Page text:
By shortening his backswing Thiem could play further up the court, take the ball on the rise, and make adjustments that weren’t possible with his long swing of old. No power was added. No spin was added. Yet, he got better. How did he change this? It looks like his coach, Nicolás Massú, made it shorter by rushing him for time.
In my opinion, what is holding back the next crop of players from displacing Nadal and Djokovic is not a lack of power or spin, but a lack of control. Zverev’s forehand under pressure is unreliable. Tsitsipas struggles to control his backhand when he is required to be defensive on that side. Medvedev and Shapovalov struggle to have feel at the net. On the topic of Medvedev, it is interesting that he is the one who has had the most success in recent years. I wouldn’t describe his game from the back of the court as ‘powerful’ or spinny. He hits flat, deep, controlled shots. When we look at his groundstrokes, for all the talk of him being a quirky and eccentric player with his style, he achieves a great degree of control by reducing wrist action. He gets the racquet tip up with an extended wrist, then swings. It’s simple where it counts.
He’s not unlike Djokovic in the way he keeps the wrist very stable on groundstrokes. As I mentioned in Part I when discussing Davydenko’s forehand, you get control by reducing movement/prioritizing control at the distal part of the body—the wrist. I would take it a step further and say that the three most important keys to being a really consistent player are prioritizing control at the three distal body parts: the feet, wrist, and head.
Federer is probably the most balanced player tennis has ever seen. Is he a talented mover? Yes. But he also positions himself with a very wide base when he plays. Knudson outlines the tradeoff in Biomechanical Principles of Tennis Technique:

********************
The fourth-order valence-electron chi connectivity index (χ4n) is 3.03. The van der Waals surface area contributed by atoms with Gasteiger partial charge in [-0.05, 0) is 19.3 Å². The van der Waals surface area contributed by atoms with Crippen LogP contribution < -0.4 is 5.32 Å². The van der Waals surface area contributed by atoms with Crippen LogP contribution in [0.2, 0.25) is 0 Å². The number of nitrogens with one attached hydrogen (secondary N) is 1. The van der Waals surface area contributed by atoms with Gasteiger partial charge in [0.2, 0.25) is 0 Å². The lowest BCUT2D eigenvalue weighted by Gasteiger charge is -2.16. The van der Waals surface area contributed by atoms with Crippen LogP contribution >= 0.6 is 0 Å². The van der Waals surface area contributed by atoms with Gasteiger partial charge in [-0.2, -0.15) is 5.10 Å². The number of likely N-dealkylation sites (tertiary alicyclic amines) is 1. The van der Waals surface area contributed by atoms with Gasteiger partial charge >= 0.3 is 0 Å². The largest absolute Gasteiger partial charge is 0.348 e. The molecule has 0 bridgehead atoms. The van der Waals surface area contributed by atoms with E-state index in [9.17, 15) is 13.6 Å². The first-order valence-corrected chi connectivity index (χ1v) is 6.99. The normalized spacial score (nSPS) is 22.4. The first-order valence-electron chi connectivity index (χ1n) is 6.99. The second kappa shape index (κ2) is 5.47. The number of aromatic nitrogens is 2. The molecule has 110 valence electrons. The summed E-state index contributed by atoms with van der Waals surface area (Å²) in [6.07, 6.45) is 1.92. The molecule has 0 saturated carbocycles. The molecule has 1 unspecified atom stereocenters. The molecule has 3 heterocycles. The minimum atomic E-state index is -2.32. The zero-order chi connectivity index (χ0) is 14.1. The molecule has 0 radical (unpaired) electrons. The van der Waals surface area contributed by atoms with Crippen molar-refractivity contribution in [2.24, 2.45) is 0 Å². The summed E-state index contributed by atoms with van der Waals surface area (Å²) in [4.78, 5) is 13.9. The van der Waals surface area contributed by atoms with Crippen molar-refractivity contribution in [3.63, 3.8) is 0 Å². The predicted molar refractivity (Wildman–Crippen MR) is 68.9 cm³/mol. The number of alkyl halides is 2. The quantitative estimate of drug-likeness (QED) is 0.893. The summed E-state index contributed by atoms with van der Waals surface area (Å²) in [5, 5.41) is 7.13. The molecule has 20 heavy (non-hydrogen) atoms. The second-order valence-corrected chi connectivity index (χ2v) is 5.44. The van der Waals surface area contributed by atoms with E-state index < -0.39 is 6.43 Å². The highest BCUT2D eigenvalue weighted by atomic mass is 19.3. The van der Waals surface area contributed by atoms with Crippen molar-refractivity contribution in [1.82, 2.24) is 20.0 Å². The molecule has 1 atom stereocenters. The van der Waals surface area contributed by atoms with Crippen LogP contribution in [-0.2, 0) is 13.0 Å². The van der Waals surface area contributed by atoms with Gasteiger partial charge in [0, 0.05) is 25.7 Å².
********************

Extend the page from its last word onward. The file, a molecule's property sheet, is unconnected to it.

“Balance is the ability to control body motion and it is critical in a sport with high body movement and accuracy requirements such as tennis…tennis players must seek the best compromise between motion and stability that suits the situation…A very wide base of support tends to increase stability, but it also decreases the ability of a person to move his center of gravity beyond the limits of the base in order to run.”
When looking at Djokovic’s trademark backhand passing shot, his flexibility at end range allows him to take such a wide base to execute the shot. The width of his base when sliding on the run is unmatched.
Of course, all these top players also maintain a very still head throughout the shot. Federer, again, is the most famous example, often looking at the contact point well after he has actually hit the ball.
Do you have to watch the ball that closely? Probably not, but if it comes naturally to you I guarantee it won’t hurt.
To make a cross-sport comparison in another very technical domain, I find it interesting that of the top six in the golf world rankings, four of them use a bowed left wrist in the backswing: Jon Rahm (#1), Colin Morikawa (#2), Victor Hovland (#4), and Dustin Johnson (#6). Another recent multiple major winner, Brooks Koepka (#15), also displays the same trait to a lesser degree. By bowing the wrist early, the player reduces movement at the most distal joint during the downswing. I asked my golf instructor recently whether he prefers to draw or fade the golf ball. He said he prefers to fade it because when you’re tight it’s easier to control as you reduce wrist action to hit the face.